Church Gives Humanitarian Aid throughout the World

    “Church Gives Humanitarian Aid throughout the World,” Ensign, June 2001, 76

    Church Gives Humanitarian Aid throughout the World

    Through their donations and acts of service, Church members strive to follow the Savior’s teachings and the Prophet Joseph Smith’s counsel “to feed the hungry, to clothe the naked, to provide for the widow, to dry up the tear of the orphan, to comfort the afflicted, whether in this church, or in any other, or in no church at all” (Times and Seasons, 15 Mar. 1842, 732).

    In this spirit, members make contributions to the Humanitarian Aid Fund, and the Church uses these contributions to help people in need all over the world. This assistance most often takes the form of life-sustaining resources during emergency situations and support for programs that help people become more self-reliant. The Church has sent food, clothing, medical equipment, and educational supplies to 147 countries. Much of this aid has been given in cooperation with charitable agencies, including the Red Cross, Mercy Corps International, Food for the Poor, World Opportunities International, and the Children’s Hunger Fund.

    Most donations to the Humanitarian Aid Fund are made by members through their wards and branches using the Tithing and Other Offerings form. These donations are used to purchase needed materials, to pay shipping costs, or to implement humanitarian programs throughout the world.

    To become self-reliant and to care for one’s own is an underlying principle of the gospel. More than 300 missionaries serve in humanitarian assignments throughout the world helping people become self-reliant so they can fulfill their moral obligation to care for themselves and their families. Examples: In China medical specialists teach better ways to treat infants born with serious complications. A couple from Idaho teaches rural farmers in Belarus how to increase their potato crop production. A couple in Ghana teaches computer skills to youth in a vocational training program.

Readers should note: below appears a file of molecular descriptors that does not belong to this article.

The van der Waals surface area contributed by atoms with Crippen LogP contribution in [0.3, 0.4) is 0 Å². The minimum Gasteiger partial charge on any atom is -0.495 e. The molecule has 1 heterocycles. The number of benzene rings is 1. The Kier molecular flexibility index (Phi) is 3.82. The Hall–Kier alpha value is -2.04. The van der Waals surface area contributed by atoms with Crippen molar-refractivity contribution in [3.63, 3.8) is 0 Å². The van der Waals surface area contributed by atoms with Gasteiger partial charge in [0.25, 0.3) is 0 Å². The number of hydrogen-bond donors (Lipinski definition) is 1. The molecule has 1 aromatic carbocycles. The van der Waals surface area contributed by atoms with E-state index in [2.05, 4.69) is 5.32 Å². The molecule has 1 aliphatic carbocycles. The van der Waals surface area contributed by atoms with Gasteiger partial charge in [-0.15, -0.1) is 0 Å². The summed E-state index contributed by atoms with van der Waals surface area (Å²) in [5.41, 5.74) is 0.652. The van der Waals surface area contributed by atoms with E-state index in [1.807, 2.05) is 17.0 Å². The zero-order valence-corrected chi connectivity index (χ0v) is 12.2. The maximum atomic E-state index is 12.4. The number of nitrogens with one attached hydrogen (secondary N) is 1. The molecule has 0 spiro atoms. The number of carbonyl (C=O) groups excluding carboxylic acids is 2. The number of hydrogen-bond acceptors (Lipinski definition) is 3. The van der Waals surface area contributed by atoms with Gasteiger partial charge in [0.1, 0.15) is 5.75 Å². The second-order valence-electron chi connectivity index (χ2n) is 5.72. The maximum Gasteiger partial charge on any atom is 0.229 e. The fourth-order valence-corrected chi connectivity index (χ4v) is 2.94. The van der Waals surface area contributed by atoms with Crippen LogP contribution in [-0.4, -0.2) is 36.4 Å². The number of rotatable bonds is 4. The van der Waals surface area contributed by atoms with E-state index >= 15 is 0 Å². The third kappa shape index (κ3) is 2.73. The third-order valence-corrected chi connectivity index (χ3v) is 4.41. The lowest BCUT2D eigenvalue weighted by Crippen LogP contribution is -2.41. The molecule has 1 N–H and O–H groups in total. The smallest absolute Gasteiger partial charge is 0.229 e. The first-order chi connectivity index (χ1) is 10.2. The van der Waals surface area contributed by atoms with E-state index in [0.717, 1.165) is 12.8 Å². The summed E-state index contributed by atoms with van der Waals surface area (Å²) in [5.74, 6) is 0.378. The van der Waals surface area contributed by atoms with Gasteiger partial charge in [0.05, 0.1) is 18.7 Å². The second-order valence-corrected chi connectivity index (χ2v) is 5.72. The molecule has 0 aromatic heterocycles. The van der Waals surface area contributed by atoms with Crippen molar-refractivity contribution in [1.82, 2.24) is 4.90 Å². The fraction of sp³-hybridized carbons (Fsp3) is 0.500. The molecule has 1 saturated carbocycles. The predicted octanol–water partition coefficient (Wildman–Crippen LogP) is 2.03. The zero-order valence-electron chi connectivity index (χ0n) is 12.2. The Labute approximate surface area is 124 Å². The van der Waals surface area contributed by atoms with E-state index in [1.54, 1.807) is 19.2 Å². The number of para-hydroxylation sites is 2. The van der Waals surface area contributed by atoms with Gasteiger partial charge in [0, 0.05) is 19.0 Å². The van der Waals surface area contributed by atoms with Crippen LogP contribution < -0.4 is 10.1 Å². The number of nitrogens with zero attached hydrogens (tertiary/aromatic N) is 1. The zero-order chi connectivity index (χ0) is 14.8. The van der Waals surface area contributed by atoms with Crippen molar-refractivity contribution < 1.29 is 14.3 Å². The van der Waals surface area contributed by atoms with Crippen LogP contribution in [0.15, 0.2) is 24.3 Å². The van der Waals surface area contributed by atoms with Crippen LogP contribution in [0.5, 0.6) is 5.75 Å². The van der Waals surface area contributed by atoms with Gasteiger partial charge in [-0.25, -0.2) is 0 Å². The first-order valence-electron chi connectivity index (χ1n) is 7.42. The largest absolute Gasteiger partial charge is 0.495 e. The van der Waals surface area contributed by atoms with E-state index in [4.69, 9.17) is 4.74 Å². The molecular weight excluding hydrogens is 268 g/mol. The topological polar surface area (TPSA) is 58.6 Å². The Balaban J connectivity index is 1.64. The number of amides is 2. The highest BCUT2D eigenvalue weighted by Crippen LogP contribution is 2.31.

Often the recipients of humanitarian aid are invited to help meet their own needs. In Russia, for instance, a project was recently approved to provide blankets for a hospital. Fabric was bought and sisters from the local branch worked together with hospital staff to make quilts. In rural Kenya, a village needed new latrines because the old ones had dirt floors and promoted disease. Villagers asked the Church to provide the materials; the villagers then dug the pits, lined them with rocks, and built the outbuildings.

    Also, members often labor in behalf of people they will never see. In the United States, for example, many make items such as school kits, hygiene kits, newborn kits, and quilts that are sent to people in need throughout the world.

    Members’ generous donations and acts of service bless millions of people and make possible the Church’s humanitarian efforts. Latter-day Saints have responded enthusiastically to President Gordon B. Hinckley’s words: “In a world where there is so much of hunger and suffering, where death walks hand in hand with little children, we must continue and enlarge our efforts, not permitting politics or other factors to hold back the hand of mercy” (“Look to the Future,” Ensign, Nov. 1997, 68).

    Photography courtesy of Church Humanitarian Service

    Lorimer T. Christensen, a humanitarian service missionary, teaches neonatal resuscitation to birth attendants in China.

    Humanitarian service missionary John Hess teaches potato farming in Belarus.

    Church members in England bag wheat that was shipped to famine-stricken Ethiopia.